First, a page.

Posts Tagged ‘Stockbridge Herbs’

Liquid Rubies/Liquid Gold

Tuesday, September 1st, 2009
Truffle's new do makes her feel a little cold (but never nippy!) as September arrives.

Truffle's new "do" makes her feel a little cold (but never nippy!) in September.

September has arrived.
A little nip has arrived in the air here in the hilltowns of Western Massachusetts. My dog Truffle got her hair cut last week so she burrows under the covers at night. And I’ve just stopped swimming, although I hope my being landlocked is only temporary. Surely we’ll have a warm spell before fall arrives officially!
The chilly evenings have reminded me, a bit belatedly, that I’d better get to work preserving at least some of summer’s flavors. Somehow I never manage to put up as many pickles and jams as I’d like to these days.
I refuse to feel guilty about this. I just do what I can when I can.
So I’m happy that I’ve started … with a little vinegar.
I’ll describe what I’ve done below in paragraph form rather than as a recipe because (as you’ll see) the process is very loose.
purple basil web
My Ruby Vinegar (Cold Method)
A couple of weeks ago I harvested some purple basil to make what my friends at Stockbridge Herb Farm call “ruby red vinegar.” On their advice I went the traditional route with this batch.
I gently washed 1 handful of purple basil and 1 of green. I let them dry on paper towels. Then I placed them in a clean glass jar with a plastic top and covered them with distilled white vinegar. (I used about a pint of vinegar; feel free to use more leaves and more vinegar if you like.)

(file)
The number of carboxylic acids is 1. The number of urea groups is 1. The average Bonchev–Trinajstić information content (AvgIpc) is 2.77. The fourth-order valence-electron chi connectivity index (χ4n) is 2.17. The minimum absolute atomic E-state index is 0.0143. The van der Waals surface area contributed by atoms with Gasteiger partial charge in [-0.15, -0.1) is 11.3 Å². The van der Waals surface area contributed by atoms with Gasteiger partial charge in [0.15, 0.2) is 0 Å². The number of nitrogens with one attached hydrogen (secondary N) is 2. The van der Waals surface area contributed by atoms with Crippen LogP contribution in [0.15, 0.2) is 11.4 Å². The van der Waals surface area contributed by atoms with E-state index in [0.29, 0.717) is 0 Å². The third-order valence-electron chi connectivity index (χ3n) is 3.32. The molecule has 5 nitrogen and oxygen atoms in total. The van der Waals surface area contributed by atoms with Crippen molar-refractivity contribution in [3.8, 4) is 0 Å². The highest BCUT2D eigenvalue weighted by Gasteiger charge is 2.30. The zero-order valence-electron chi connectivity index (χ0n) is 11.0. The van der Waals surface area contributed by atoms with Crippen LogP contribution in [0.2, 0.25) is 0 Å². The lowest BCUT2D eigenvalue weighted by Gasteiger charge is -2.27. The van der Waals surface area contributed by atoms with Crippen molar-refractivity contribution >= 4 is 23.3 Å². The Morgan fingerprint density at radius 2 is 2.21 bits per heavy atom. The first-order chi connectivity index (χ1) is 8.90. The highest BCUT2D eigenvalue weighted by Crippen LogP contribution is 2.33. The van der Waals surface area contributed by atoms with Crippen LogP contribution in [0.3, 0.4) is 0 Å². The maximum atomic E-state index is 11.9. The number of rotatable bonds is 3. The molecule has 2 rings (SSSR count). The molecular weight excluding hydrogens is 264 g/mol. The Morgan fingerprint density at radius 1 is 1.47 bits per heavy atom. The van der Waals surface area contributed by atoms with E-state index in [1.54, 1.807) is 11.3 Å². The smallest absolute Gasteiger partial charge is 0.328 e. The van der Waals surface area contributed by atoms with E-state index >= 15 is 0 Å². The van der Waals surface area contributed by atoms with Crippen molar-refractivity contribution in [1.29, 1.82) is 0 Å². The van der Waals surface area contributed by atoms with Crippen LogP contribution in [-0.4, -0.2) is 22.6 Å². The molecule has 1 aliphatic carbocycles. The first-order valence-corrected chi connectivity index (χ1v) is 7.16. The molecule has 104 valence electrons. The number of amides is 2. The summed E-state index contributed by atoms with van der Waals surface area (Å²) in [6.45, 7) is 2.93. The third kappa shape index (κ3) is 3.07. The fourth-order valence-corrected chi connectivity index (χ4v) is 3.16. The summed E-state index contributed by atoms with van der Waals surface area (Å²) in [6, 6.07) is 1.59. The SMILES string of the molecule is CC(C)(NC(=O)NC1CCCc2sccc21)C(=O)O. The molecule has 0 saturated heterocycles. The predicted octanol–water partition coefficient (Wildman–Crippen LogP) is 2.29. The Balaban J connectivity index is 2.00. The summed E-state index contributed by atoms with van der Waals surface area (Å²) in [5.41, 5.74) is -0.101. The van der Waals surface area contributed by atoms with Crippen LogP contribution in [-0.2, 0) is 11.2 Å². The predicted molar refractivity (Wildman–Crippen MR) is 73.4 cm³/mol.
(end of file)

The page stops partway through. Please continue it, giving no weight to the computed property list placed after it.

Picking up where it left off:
I left the jar to steep in a warm but dark part of the kitchen, shaking it gently a couple of times a day.
The purple basil started lending color to the vinegar almost immediately. Yesterday the vinegar was a lovely reddish purple and tasted of fresh basil. (One has to monitor the basil; this process can take from 1 to 4 weeks.) So I strained it through cheesecloth and put it in a fresh bottle. It will lend the taste of fresh basil to salads throughout the winter.

lemon basil web

My Golden Vinegar (Hot Method) 

Yesterday I went out to the herb garden and grabbed some lemon basil. This variety of basil really does smell of citrus.
As you can see from the picture above, I have let it go to seed a bit–in part because I’m lazy and keep forgetting to nip off the flowers as they form, in part because I love to add the basil flowers to a small bouquet. They lend a lovely fragrance to their surroundings.
I put a few flowers in today’s vinegar infusion but tried to rely mostly on stalks of basil that hadn’t yet flowered; their flavor is better. For this concoction I used golden cider vinegar from a local apple producer, Apex Orchards.
I took a shortcut with this batch of basil by heating my vinegar almost to the boiling point before pouring it over the cleaned and dried leaves.
(Before I added the basil I poured hot tap water into the bottle and left it there for a minute or two so that the bottle wasn’t shocked and perhaps broken by the warm vinegar.)
As with the non-heated vinegar I used a bottle with a plastic top so the lid wouldn’t react to the vinegar.